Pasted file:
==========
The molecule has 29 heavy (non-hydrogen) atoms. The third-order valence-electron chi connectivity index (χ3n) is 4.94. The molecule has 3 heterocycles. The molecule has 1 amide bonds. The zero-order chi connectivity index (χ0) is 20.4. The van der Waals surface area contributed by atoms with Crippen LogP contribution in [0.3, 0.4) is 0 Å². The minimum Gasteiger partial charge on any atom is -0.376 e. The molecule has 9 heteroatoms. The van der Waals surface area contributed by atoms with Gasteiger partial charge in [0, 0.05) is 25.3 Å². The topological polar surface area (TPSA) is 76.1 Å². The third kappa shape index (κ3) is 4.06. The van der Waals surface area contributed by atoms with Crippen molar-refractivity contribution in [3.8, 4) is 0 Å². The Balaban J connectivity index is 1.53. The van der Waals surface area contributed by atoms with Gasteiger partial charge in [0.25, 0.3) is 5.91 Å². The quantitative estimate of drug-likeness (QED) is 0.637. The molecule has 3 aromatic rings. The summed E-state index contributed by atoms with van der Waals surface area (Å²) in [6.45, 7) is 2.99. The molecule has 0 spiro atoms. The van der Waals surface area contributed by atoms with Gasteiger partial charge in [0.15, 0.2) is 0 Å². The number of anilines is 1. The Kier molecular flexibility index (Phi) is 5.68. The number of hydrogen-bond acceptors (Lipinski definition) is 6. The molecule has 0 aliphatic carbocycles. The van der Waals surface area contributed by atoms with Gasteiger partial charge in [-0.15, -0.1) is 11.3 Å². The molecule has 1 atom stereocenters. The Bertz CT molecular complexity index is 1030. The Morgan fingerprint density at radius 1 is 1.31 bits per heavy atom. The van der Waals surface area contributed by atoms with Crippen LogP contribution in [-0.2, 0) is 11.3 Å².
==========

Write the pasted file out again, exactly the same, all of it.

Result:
The molecule has 29 heavy (non-hydrogen) atoms. The third-order valence-electron chi connectivity index (χ3n) is 4.94. The molecule has 3 heterocycles. The molecule has 1 amide bonds. The zero-order chi connectivity index (χ0) is 20.4. The van der Waals surface area contributed by atoms with Crippen LogP contribution in [0.3, 0.4) is 0 Å². The minimum Gasteiger partial charge on any atom is -0.376 e. The molecule has 9 heteroatoms. The van der Waals surface area contributed by atoms with Gasteiger partial charge in [0, 0.05) is 25.3 Å². The topological polar surface area (TPSA) is 76.1 Å². The third kappa shape index (κ3) is 4.06. The van der Waals surface area contributed by atoms with Crippen molar-refractivity contribution in [3.8, 4) is 0 Å². The Balaban J connectivity index is 1.53. The van der Waals surface area contributed by atoms with Gasteiger partial charge in [0.25, 0.3) is 5.91 Å². The quantitative estimate of drug-likeness (QED) is 0.637. The molecule has 3 aromatic rings. The summed E-state index contributed by atoms with van der Waals surface area (Å²) in [6.45, 7) is 2.99. The molecule has 0 spiro atoms. The van der Waals surface area contributed by atoms with Gasteiger partial charge in [0.15, 0.2) is 0 Å². The number of anilines is 1. The Kier molecular flexibility index (Phi) is 5.68. The number of hydrogen-bond acceptors (Lipinski definition) is 6. The molecule has 0 aliphatic carbocycles. The van der Waals surface area contributed by atoms with Gasteiger partial charge in [-0.15, -0.1) is 11.3 Å². The molecule has 1 atom stereocenters. The Bertz CT molecular complexity index is 1030. The Morgan fingerprint density at radius 1 is 1.31 bits per heavy atom. The van der Waals surface area contributed by atoms with Crippen LogP contribution in [-0.2, 0) is 11.3 Å².